The objective was to study sex differences in adolescence regarding prevalence of asthma and current wheeze and to explore the association between respiratory symptoms and hereditary, lifestyle and socioeconomic factors. Young-HUNT included data comprehensive questionnaire on health, disease, lifestyle and social factors from 8817 teenagers 13-19 years conducted in 1995/97 (89% response rate). Questionnaire on respiratory symptoms was based on the International Study of Asthma and Allergy in Childhood (ISAAC). In age groups 13-16 and 17-19 years, current wheeze was reported by 29.0% and 33.5% among girls and 20.4% and 22.1% among boys, whilst the corresponding figures for asthma were 8.5% and 12.2% among girls and 7.1% and 7.0% among boys. Both wheeze and asthma were significantly more prevalent and increased with age in girls compared to boys. Heredity was associated with asthma, but the association was strongest between parents and children of the same sex. Environmental smoking was associated with asthma and wheeze in girls only. Girls reported more asthma and wheeze in association with overweight compared to boys. Girls reported more wheeze and asthma than boys and seemed more susceptible to risk factors such as environmental smoking and overweight than boys. Moreover, girls with mothers having asthma were more likely to be diagnosed as asthmatics themselves.
Genetic studies have shown an association between single-nucleotide polymorphisms on chromosome 15q25 and smoking-related traits and diseases, such as quantity of smoking, lung cancer and chronic obstructive pulmonary disease (COPD). A discussion has centred on the variants and their effects being directly disease related or indirect via nicotine addiction. To address these discrepancies, we genotyped the single-nucleotide polymorphism rs16969968 in the CHRNA5/A3/B4 gene cluster at chromosome 15q25, in 56?307 individuals from a large homogenous population-based cohort, the North Tr?ndelag Health Study (HUNT) in Norway. The variant was examined in relation to four different outcomes: lung cancer, loss of lung function equivalent to that of COPD, smoking behaviour and the use of smokeless tobacco (snus). Novel associations were found between rs16969968 and the motivational factor for starting to use snus, and the quantity of snus used. Our results also confirm and extend previous findings for associations between rs16969968 and lung cancer, loss of lung function equivalent to that of COPD, and smoking quantity. Our data suggest a role for rs16969968 in nicotine addiction, and the novel association with snus strengthens this observation.
Cites: Int J Epidemiol. 2010 Apr;39(2):563-7719776245
Cites: Int J Epidemiol. 2010 Apr;39(2):577-920123949
Psychiatric disorders may be risk factors for reduced bone mineral density (BMD). Longitudinal evidence is limited and this is yet to be examined among community-dwelling adults with anxiety. We aimed to investigate the cross-sectional and longitudinal relationships between anxiety and depressive symptoms and BMD.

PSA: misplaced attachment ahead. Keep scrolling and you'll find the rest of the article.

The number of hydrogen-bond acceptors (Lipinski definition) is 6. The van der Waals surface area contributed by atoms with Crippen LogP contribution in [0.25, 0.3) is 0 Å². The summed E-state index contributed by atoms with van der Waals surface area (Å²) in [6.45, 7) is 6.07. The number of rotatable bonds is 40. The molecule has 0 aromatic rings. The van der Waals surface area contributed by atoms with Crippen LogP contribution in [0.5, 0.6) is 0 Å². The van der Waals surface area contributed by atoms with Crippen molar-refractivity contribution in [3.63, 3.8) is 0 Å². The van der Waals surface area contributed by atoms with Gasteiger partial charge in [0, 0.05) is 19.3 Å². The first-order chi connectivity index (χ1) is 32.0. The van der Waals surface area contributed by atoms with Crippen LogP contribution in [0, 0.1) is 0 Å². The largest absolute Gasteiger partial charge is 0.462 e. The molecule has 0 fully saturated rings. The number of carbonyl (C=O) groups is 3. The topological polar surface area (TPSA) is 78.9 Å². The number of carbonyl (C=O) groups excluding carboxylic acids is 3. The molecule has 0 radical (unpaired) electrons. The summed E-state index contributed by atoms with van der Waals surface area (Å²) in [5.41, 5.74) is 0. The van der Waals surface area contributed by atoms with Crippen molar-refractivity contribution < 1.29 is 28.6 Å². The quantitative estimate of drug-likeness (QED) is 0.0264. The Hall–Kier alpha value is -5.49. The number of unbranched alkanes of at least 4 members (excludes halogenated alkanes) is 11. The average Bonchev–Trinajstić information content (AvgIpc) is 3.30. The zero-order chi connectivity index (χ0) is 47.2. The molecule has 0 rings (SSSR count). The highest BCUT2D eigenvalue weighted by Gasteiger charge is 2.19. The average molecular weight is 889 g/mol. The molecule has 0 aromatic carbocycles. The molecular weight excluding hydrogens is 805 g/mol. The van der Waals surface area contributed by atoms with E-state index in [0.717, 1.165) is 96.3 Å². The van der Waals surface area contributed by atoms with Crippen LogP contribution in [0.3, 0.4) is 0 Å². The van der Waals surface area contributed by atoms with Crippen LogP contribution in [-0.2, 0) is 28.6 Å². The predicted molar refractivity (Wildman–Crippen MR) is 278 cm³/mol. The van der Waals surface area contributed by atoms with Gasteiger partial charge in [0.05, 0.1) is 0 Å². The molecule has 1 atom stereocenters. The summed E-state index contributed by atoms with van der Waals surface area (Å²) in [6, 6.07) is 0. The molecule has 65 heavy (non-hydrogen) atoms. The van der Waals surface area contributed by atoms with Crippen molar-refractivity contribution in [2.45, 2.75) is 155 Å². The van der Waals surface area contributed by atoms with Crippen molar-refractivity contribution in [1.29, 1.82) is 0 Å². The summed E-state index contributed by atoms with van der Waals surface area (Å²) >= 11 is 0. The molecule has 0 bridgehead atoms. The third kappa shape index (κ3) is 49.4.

This study examined data from the second Nord-Trondelag Health Study (1995-1997; 1194 men and 7842 women) and a follow-up conducted in 2001 (697 men and 2751 women). Symptomatology was ascertained using the Hospital Anxiety and Depression Scale and BMD was measured at the forearm using single-energy X-ray absorptiometry. Information on medication use and lifestyle was self-reported, and these, together with anthropometric measures were tested in multivariate analyses.
In men, adjusted BMD was 2.6% lower at the ultradistal forearm for those with depressive symptoms and 2.6% lower at the ultradistal and 2.0% lower at the distal forearm for those with anxiety symptoms. In women, adjusted BMD at the distal and ultradistal forearm was lower for heavier women with depressive symptoms but this relationship diminished with decreasing weight. Forearm BMD was similar for women with or without anxiety symptoms. Longitudinally, neither depressive nor anxiety symptoms were associated with bone loss over 4.6 years.
Findings cannot be generalised to other skeletal sites and a longer follow-up period may be necessary to detect differences in bone loss.
These results indicate that depressive and anxiety symptoms are cross-sectionally associated with reduced BMD. These findings provide further evidence to support monitoring BMD in individuals diagnosed with psychiatric illness.
K.G. Jebsen Center for Exercise in Medicine, Department of Circulation and Medical Imaging, Faculty of Medicine and Health Sciences, NTNU, Norwegian University of Science and Technology, Trondheim, Norway. email@example.com.
Although dynamic lung volume is not considered a limiting factor of peak oxygen uptake (VO2peak) in healthy subjects, an association between forced expiratory lung volume in one second (FEV1) and VO2peak has been reported in a healthy population aged 69 - 77?years. We hypothesized that a corresponding association could be found in a healthy general population including young and middle-aged subjects.